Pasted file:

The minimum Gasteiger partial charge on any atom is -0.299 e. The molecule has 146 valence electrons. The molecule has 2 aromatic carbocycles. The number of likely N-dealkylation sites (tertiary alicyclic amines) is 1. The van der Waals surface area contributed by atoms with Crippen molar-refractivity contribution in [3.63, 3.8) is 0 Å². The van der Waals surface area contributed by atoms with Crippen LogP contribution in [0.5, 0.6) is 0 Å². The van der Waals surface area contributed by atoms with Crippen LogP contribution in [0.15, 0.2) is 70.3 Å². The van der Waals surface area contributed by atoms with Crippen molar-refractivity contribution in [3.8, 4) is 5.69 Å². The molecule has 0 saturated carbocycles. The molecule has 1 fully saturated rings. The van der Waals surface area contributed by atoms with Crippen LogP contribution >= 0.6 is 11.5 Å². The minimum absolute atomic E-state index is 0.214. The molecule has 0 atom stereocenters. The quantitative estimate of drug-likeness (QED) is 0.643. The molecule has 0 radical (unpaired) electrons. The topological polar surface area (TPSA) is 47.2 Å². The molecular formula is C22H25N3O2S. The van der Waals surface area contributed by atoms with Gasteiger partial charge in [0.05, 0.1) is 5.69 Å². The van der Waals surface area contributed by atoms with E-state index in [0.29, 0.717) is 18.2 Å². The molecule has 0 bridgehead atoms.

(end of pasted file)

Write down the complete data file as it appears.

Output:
The minimum Gasteiger partial charge on any atom is -0.299 e. The molecule has 146 valence electrons. The molecule has 2 aromatic carbocycles. The number of likely N-dealkylation sites (tertiary alicyclic amines) is 1. The van der Waals surface area contributed by atoms with Crippen molar-refractivity contribution in [3.63, 3.8) is 0 Å². The van der Waals surface area contributed by atoms with Crippen LogP contribution in [0.5, 0.6) is 0 Å². The van der Waals surface area contributed by atoms with Crippen LogP contribution in [0.15, 0.2) is 70.3 Å². The van der Waals surface area contributed by atoms with Crippen molar-refractivity contribution in [3.8, 4) is 5.69 Å². The molecule has 0 saturated carbocycles. The molecule has 1 fully saturated rings. The van der Waals surface area contributed by atoms with Crippen LogP contribution >= 0.6 is 11.5 Å². The minimum absolute atomic E-state index is 0.214. The molecule has 0 atom stereocenters. The quantitative estimate of drug-likeness (QED) is 0.643. The molecule has 0 radical (unpaired) electrons. The topological polar surface area (TPSA) is 47.2 Å². The molecular formula is C22H25N3O2S. The van der Waals surface area contributed by atoms with Gasteiger partial charge in [0.05, 0.1) is 5.69 Å². The van der Waals surface area contributed by atoms with E-state index in [0.29, 0.717) is 18.2 Å². The molecule has 0 bridgehead atoms.